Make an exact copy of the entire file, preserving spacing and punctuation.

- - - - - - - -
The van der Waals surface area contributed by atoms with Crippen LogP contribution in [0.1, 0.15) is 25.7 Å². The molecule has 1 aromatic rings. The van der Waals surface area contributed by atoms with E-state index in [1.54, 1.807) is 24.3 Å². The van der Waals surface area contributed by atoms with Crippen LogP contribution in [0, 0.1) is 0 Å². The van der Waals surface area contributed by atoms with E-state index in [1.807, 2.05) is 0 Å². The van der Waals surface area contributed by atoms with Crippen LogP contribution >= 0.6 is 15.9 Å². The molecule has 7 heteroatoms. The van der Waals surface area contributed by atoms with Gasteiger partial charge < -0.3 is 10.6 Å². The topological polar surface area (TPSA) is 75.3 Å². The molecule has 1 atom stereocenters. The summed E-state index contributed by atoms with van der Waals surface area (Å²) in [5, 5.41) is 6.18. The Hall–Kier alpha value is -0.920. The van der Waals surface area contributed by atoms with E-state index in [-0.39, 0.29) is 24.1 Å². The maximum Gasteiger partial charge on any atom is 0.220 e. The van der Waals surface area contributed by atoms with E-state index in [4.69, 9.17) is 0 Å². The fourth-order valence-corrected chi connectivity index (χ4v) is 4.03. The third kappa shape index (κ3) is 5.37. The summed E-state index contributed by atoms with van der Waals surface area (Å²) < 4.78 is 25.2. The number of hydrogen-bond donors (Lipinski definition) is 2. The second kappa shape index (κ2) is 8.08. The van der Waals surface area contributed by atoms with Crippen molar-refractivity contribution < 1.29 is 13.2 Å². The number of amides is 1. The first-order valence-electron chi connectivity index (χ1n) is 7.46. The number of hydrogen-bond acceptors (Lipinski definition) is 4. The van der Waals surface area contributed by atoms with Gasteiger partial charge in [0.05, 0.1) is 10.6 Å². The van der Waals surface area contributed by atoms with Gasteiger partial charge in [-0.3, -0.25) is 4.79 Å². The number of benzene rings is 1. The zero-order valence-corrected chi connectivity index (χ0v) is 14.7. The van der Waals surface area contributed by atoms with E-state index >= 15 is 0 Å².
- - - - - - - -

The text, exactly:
The van der Waals surface area contributed by atoms with Crippen LogP contribution in [0.1, 0.15) is 25.7 Å². The molecule has 1 aromatic rings. The van der Waals surface area contributed by atoms with E-state index in [1.54, 1.807) is 24.3 Å². The van der Waals surface area contributed by atoms with Crippen LogP contribution in [0, 0.1) is 0 Å². The van der Waals surface area contributed by atoms with E-state index in [1.807, 2.05) is 0 Å². The van der Waals surface area contributed by atoms with Crippen LogP contribution >= 0.6 is 15.9 Å². The molecule has 7 heteroatoms. The van der Waals surface area contributed by atoms with Gasteiger partial charge < -0.3 is 10.6 Å². The topological polar surface area (TPSA) is 75.3 Å². The molecule has 1 atom stereocenters. The summed E-state index contributed by atoms with van der Waals surface area (Å²) in [5, 5.41) is 6.18. The Hall–Kier alpha value is -0.920. The van der Waals surface area contributed by atoms with E-state index in [-0.39, 0.29) is 24.1 Å². The maximum Gasteiger partial charge on any atom is 0.220 e. The van der Waals surface area contributed by atoms with E-state index in [4.69, 9.17) is 0 Å². The fourth-order valence-corrected chi connectivity index (χ4v) is 4.03. The third kappa shape index (κ3) is 5.37. The summed E-state index contributed by atoms with van der Waals surface area (Å²) < 4.78 is 25.2. The number of hydrogen-bond donors (Lipinski definition) is 2. The second kappa shape index (κ2) is 8.08. The van der Waals surface area contributed by atoms with Crippen molar-refractivity contribution < 1.29 is 13.2 Å². The number of amides is 1. The first-order valence-electron chi connectivity index (χ1n) is 7.46. The number of hydrogen-bond acceptors (Lipinski definition) is 4. The van der Waals surface area contributed by atoms with Gasteiger partial charge in [0.05, 0.1) is 10.6 Å². The van der Waals surface area contributed by atoms with Gasteiger partial charge in [-0.3, -0.25) is 4.79 Å². The number of benzene rings is 1. The zero-order valence-corrected chi connectivity index (χ0v) is 14.7. The van der Waals surface area contributed by atoms with E-state index >= 15 is 0 Å².